Pondering a nebulous term- SUSTAINABILITY

March 23, 2023

Pondering a nebulous term- SUSTAINABILITY

Furniture Today is a trade resource that publishes furniture industry news, trends, predictions and articles on macroeconomic events that are likely to impact consumer spending on  furniture and mattresses. The topic of sustainability is one that has been gaining momentum over the past few years. Furniture Today recently shared polls from retailers and consumers about their willingness to pay more for "sustainable" home furnishings and mattresses.  What is clear is that neither the retailers nor the consumers can actually define the scope of the word. 

The results were that consumers who are buying higher end product are likelier to pay more for sustainable home furnishings and mattresses than consumers buying lower priced furnishings and  mattresses.  This clearly makes sense because consumers with less discretionary income use  price as the primary influential factor to make a purchase and consumers with more have the luxury of factoring their values into the purchasing decision.  Sustainability is currently more important in certain geographical  regions and  a nascent  whisper in others. 

What I have observed for decades is that most manufacturers  and retailers seem to misunderstand the  consumers who want  more sustainable products. These consumers tend to fall into two categories that have some overlap. There  are  consumers who prioritize reuse and  circularity to keep products,  components and  packaging that do not biodegrade out of  landfills. Then there  are  consumers who want  to buy  only products that  are non-toxic  and don't harm humans  and  the  entire  ecosystem. These consumers look for natural inputs that have certifications that define inputs and purity. They value transparency and eschew  the  dreaded "proprietary" non-disclosures.  The  latter contingency believes that  since the Industrial Revolution, unregulated chemicals are ubiquitous and  a main ingredient in, not just our food  supply,  but also, in  our buildings, furnishings,  apparel, pharmaceuticals, personal care and  cleaning  products.  They view  unregulated chemicals as a contributing cause of the  ecosystem collapse and the increase of many health conditions and diseases that afflict humans in industrialized nations.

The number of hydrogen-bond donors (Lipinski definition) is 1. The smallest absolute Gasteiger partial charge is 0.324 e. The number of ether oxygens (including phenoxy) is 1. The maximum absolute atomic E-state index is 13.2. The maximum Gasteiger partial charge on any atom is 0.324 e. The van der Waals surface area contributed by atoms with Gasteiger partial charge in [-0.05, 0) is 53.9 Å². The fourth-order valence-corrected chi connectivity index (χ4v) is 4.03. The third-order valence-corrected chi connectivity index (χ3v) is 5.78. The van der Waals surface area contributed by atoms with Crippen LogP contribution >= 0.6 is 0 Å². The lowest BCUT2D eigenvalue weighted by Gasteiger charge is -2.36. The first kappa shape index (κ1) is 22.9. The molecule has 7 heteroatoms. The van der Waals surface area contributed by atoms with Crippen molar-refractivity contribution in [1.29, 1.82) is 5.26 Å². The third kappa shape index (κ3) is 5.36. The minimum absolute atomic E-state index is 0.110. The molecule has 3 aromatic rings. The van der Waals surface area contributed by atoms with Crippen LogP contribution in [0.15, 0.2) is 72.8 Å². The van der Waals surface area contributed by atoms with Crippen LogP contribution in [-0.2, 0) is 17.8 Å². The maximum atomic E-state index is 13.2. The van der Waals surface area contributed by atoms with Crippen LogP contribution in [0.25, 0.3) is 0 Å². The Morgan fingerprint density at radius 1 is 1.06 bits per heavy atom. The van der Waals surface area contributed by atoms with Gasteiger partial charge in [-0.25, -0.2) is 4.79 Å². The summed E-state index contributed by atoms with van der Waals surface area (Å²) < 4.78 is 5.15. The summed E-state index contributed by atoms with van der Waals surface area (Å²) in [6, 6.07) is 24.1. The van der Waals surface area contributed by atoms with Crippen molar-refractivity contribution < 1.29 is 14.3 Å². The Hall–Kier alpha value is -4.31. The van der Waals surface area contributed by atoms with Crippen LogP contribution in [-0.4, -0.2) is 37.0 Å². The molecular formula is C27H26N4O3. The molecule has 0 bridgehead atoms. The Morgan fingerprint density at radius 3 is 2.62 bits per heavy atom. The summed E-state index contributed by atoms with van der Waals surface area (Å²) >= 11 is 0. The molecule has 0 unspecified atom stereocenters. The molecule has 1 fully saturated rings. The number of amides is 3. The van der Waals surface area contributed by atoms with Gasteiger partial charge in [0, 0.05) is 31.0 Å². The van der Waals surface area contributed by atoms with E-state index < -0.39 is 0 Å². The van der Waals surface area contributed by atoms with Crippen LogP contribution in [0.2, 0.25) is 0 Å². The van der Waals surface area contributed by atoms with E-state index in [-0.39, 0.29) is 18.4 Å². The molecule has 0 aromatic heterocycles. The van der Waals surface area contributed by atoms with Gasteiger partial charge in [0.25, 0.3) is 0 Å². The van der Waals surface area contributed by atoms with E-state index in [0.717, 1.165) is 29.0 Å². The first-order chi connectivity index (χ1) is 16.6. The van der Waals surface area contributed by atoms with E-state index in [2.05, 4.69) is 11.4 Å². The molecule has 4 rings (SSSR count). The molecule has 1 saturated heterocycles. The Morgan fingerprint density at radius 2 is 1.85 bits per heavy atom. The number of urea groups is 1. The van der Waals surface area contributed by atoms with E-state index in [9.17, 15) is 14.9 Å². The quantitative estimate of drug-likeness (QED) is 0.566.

As  a  result,  I have often pondered why manufacturer and retailers seem to keep bringing  product to market that addresses  the  concerns  of just the first set of consumers  that I defined. If  the products addressed the requirements of the second contingency then products would be biodegradable, healthful, circular and drastically reduce microfiber plastics, PFAS, flame retardants, BPA and many more chemicals that are debilitating the entire ecosystem. This leads me to ask if the survey can be conducted to focus on very  specific aspects of sustainability to get a true understanding of what consumers will pay more for and what retailers would then ask of  their manufacturers.

Given my area of focus and passion, I would like  to know what the results  would be  if consumers were polled to respond to this question.  "How much more  would  you pay for products that  are  free of known toxic chemical components that could  impair the health of humans and the ecosystem?"

I  know  that nobody  reads this blog. However, I am challenging two home furnishings legends, Warren Shoulberg and Jerry Epperson, to explore this very specific question that is a criterion in sustainability.  Tag. You're it.



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